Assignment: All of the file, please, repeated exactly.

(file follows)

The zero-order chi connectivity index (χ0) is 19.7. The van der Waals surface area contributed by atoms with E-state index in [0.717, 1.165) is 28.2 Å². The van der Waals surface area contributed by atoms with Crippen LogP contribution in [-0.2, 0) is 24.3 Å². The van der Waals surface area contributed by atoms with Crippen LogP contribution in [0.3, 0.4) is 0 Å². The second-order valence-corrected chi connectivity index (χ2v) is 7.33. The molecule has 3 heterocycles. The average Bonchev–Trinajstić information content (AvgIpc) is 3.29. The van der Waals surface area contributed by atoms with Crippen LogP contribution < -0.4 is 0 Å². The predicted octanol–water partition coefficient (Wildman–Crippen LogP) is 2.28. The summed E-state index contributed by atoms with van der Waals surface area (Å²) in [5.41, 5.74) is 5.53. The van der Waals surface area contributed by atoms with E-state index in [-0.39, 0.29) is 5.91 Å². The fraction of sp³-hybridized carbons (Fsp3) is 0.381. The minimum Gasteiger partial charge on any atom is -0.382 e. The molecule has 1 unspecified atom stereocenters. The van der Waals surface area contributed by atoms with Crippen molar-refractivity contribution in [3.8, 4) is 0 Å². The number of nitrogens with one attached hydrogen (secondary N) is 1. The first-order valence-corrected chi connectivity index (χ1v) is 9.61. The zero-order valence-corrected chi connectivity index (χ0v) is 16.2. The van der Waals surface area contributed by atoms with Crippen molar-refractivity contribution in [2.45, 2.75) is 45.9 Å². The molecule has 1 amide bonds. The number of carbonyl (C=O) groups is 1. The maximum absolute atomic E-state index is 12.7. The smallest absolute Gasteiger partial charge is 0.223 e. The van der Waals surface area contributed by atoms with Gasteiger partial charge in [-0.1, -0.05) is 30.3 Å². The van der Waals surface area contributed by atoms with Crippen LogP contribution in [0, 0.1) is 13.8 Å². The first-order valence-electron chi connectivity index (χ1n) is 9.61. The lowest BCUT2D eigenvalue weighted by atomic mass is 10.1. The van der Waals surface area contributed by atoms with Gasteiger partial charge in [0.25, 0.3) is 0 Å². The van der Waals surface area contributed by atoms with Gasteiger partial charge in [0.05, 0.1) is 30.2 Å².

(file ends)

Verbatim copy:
The zero-order chi connectivity index (χ0) is 19.7. The van der Waals surface area contributed by atoms with E-state index in [0.717, 1.165) is 28.2 Å². The van der Waals surface area contributed by atoms with Crippen LogP contribution in [-0.2, 0) is 24.3 Å². The van der Waals surface area contributed by atoms with Crippen LogP contribution in [0.3, 0.4) is 0 Å². The second-order valence-corrected chi connectivity index (χ2v) is 7.33. The molecule has 3 heterocycles. The average Bonchev–Trinajstić information content (AvgIpc) is 3.29. The van der Waals surface area contributed by atoms with Crippen LogP contribution < -0.4 is 0 Å². The predicted octanol–water partition coefficient (Wildman–Crippen LogP) is 2.28. The summed E-state index contributed by atoms with van der Waals surface area (Å²) in [5.41, 5.74) is 5.53. The van der Waals surface area contributed by atoms with E-state index in [-0.39, 0.29) is 5.91 Å². The fraction of sp³-hybridized carbons (Fsp3) is 0.381. The minimum Gasteiger partial charge on any atom is -0.382 e. The molecule has 1 unspecified atom stereocenters. The van der Waals surface area contributed by atoms with Crippen molar-refractivity contribution in [3.8, 4) is 0 Å². The number of nitrogens with one attached hydrogen (secondary N) is 1. The first-order valence-corrected chi connectivity index (χ1v) is 9.61. The zero-order valence-corrected chi connectivity index (χ0v) is 16.2. The van der Waals surface area contributed by atoms with Crippen molar-refractivity contribution in [2.45, 2.75) is 45.9 Å². The molecule has 1 amide bonds. The number of carbonyl (C=O) groups is 1. The maximum absolute atomic E-state index is 12.7. The smallest absolute Gasteiger partial charge is 0.223 e. The van der Waals surface area contributed by atoms with Gasteiger partial charge in [-0.1, -0.05) is 30.3 Å². The van der Waals surface area contributed by atoms with Crippen LogP contribution in [0, 0.1) is 13.8 Å². The first-order valence-electron chi connectivity index (χ1n) is 9.61. The lowest BCUT2D eigenvalue weighted by atomic mass is 10.1. The van der Waals surface area contributed by atoms with Gasteiger partial charge in [0.25, 0.3) is 0 Å². The van der Waals surface area contributed by atoms with Gasteiger partial charge in [0.05, 0.1) is 30.2 Å².